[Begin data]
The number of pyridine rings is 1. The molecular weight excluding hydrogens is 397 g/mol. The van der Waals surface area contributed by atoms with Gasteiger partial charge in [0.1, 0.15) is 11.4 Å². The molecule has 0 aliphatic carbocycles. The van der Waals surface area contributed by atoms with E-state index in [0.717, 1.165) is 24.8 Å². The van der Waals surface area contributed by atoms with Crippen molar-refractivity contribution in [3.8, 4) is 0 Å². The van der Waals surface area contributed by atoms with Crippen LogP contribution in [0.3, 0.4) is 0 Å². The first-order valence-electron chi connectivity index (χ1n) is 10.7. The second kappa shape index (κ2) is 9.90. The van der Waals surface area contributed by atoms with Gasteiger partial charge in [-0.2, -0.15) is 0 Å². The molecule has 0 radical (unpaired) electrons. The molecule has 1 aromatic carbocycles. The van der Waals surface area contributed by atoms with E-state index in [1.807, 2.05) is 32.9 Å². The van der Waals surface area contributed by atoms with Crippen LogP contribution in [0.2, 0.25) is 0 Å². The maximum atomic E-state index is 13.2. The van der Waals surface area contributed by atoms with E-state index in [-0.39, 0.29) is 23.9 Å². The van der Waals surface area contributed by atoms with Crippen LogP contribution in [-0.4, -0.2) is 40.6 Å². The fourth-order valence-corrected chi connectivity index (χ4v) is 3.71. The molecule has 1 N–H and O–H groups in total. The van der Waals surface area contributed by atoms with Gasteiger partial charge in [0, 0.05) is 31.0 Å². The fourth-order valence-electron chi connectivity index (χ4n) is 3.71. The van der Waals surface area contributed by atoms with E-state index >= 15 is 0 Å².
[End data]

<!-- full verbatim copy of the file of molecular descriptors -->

The number of pyridine rings is 1. The molecular weight excluding hydrogens is 397 g/mol. The van der Waals surface area contributed by atoms with Gasteiger partial charge in [0.1, 0.15) is 11.4 Å². The molecule has 0 aliphatic carbocycles. The van der Waals surface area contributed by atoms with E-state index in [0.717, 1.165) is 24.8 Å². The van der Waals surface area contributed by atoms with Crippen molar-refractivity contribution in [3.8, 4) is 0 Å². The van der Waals surface area contributed by atoms with Crippen LogP contribution in [0.3, 0.4) is 0 Å². The first-order valence-electron chi connectivity index (χ1n) is 10.7. The second kappa shape index (κ2) is 9.90. The van der Waals surface area contributed by atoms with Gasteiger partial charge in [-0.2, -0.15) is 0 Å². The molecule has 0 radical (unpaired) electrons. The molecule has 1 aromatic carbocycles. The van der Waals surface area contributed by atoms with E-state index in [1.807, 2.05) is 32.9 Å². The van der Waals surface area contributed by atoms with Crippen LogP contribution in [0.2, 0.25) is 0 Å². The maximum atomic E-state index is 13.2. The van der Waals surface area contributed by atoms with E-state index in [-0.39, 0.29) is 23.9 Å². The van der Waals surface area contributed by atoms with Crippen LogP contribution in [-0.4, -0.2) is 40.6 Å². The fourth-order valence-corrected chi connectivity index (χ4v) is 3.71. The molecule has 1 N–H and O–H groups in total. The van der Waals surface area contributed by atoms with Gasteiger partial charge in [0, 0.05) is 31.0 Å². The fourth-order valence-electron chi connectivity index (χ4n) is 3.71. The van der Waals surface area contributed by atoms with E-state index >= 15 is 0 Å².